Eric Hubner: It’s time for an intervention, Sen. Romney

(Evan Vucci | AP file photo) Then-President-elect Donald Trump, center, eats dinner with Mitt Romney, right, and then-Trump Chief of Staff Reince Priebus at Jean-Georges restaurant, in New York on Nov. 29, 2016.

Sen. Romney,

Republicans are functioning like the enabling family members of an alcoholic as they cover for and defend the president’s erratic behavior and abuse of power.

Mr. Romney, you are the only senator who has sufficient courage to call the Republican family together for an “intervention.”

President Trump needs to hear the truth from his own family. He needs to hear, “We are not going to put up with your bad behavior anymore” without any family members sliding back into enabling excuse-making.

George Washington said, “Arbitrary power is most easily established on the ruins of liberty abused to licentiousness.” Licentiousness, as in “unprincipled behavior” and disregard for “accepted rules or conventions” (Oxford Dictionary).

If we continue to leave the car keys of arbitrary, unchecked presidential power in Mr. Trump’s hands, along with the key to the liquor cabinet of licentiousness, the president is going to wreck the republic and the American family.

Why not start the truth-telling with a discussion of last week’s foreign policy disaster. Surely, all elected officials can agree that Trump acted alone when, without seeking counsel, he abandoned our longtime faithful Kurdish allies to a Turkish dictator who wants to destroy them. This lone wolf decision by the president has alienated our allies, destabilized the Middle East and risked the potential release of thousands of ISIS ideologues to recruit and radicalize new followers to carry out terror attacks throughout the world. No amount of excuse making can explain away the unilateral, impulsive madness of that decision. Trump, who has repeatedly described himself as an “extremely stable genius,” possessing “great and unmatched wisdom” is capable of many more such reckless acts.

Mr. Romney, only you have a chance of being heard by patriotic Republicans in the Senate. They will plug their ears to the pleas of Democrats. Only you can help your esteemed colleagues to recognize the “elephant of evidence” sitting in the corner at the Republican’s Party. Only you can stir a majority of Republicans in the Senate to a point of heart-felt duty and courage, calling them to rise up to support and defend, not a president, but to “support and defend the Constitution of the United States against all enemies, foreign and domestic.”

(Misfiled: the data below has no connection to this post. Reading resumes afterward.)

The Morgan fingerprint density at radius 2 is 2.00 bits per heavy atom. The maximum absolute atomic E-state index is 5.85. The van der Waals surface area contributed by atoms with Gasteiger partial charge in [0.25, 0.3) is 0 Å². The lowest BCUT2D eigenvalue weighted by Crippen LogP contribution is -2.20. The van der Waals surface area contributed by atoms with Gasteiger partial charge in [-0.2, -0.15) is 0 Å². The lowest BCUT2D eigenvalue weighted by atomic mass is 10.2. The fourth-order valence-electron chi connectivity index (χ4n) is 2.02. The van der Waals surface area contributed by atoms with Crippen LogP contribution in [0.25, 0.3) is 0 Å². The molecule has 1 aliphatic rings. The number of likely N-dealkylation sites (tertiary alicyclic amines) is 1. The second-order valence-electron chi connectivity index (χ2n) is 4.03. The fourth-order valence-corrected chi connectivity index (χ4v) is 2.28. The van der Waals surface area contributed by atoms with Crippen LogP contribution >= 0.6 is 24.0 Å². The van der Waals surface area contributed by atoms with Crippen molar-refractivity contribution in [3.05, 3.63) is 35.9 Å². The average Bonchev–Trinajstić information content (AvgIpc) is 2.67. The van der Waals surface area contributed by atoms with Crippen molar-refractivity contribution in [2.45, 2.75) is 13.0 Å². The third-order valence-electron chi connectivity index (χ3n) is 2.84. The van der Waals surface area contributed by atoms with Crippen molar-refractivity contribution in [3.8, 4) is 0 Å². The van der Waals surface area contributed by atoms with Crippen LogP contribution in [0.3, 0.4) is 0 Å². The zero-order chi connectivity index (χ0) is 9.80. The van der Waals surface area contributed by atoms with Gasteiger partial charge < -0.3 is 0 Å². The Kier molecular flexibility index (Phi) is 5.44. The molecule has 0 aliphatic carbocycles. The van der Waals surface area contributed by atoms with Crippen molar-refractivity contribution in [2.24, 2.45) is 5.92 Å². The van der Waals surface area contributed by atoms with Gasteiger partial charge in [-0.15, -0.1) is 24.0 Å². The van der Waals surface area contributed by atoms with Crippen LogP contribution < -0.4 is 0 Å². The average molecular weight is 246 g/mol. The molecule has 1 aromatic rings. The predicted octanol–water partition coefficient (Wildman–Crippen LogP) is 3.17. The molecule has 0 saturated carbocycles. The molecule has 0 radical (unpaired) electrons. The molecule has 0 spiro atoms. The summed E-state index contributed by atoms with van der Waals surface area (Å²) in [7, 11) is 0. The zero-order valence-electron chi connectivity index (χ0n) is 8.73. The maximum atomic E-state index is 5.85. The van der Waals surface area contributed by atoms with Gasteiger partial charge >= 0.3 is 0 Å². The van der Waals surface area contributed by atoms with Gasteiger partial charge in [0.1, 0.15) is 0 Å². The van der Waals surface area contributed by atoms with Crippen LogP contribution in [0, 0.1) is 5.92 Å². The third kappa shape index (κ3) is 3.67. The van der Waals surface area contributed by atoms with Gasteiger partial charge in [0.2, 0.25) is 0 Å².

If you do not act now to boldly call all party patriots to objectively examine the evidence of high crimes and misdemeanors and speak out in favor of impeachment, trust in American rule of law and democracy will erode and our republic may fall into tyranny.

This is the 10 question test for determining if you are enabling an alcoholic (or a president):

  1. Do you ever make excuses for the alcoholic’s (or president’s) behavior?

  2. Have you ever lied to anyone to cover up for the alcoholic (or the president)?

  3. Have you bailed the alcoholic (or president out) or paid (for the consequences of his behavior or) his/her legal fees?

  4. Do you avoid talking about the alcoholic’s drinking (or the president’s erratic behavior) out of fear of the response?

  5. Have you paid bills (the consequences) that the alcoholic (or president) was supposed to pay?

  6. Have you “loaned” the alcoholic money (or the president unwarranted trust)?

  7. Have you tried drinking with the alcoholic (or tried going along with the president’s questionable behavior) to strengthen your relationship?

  8. Have you given the alcoholic (or the president) “one more chance” and then another?

  9. Have you threatened to leave (the president’s administration or withdraw your support) and then did not leave?

  10. Have you finished a task the alcoholic (or the president) failed to complete?

Eric Hubner

Eric Hubner, Volcano, Hawai’i, received both bachelor’s and master’s degrees from Brigham Young University, as well as a master of social work degree from the State University of New York. He is a retired mental health therapist and school social worker, who also worked in the addiction field and coordinated services for families at risk of child abuse and neglect.

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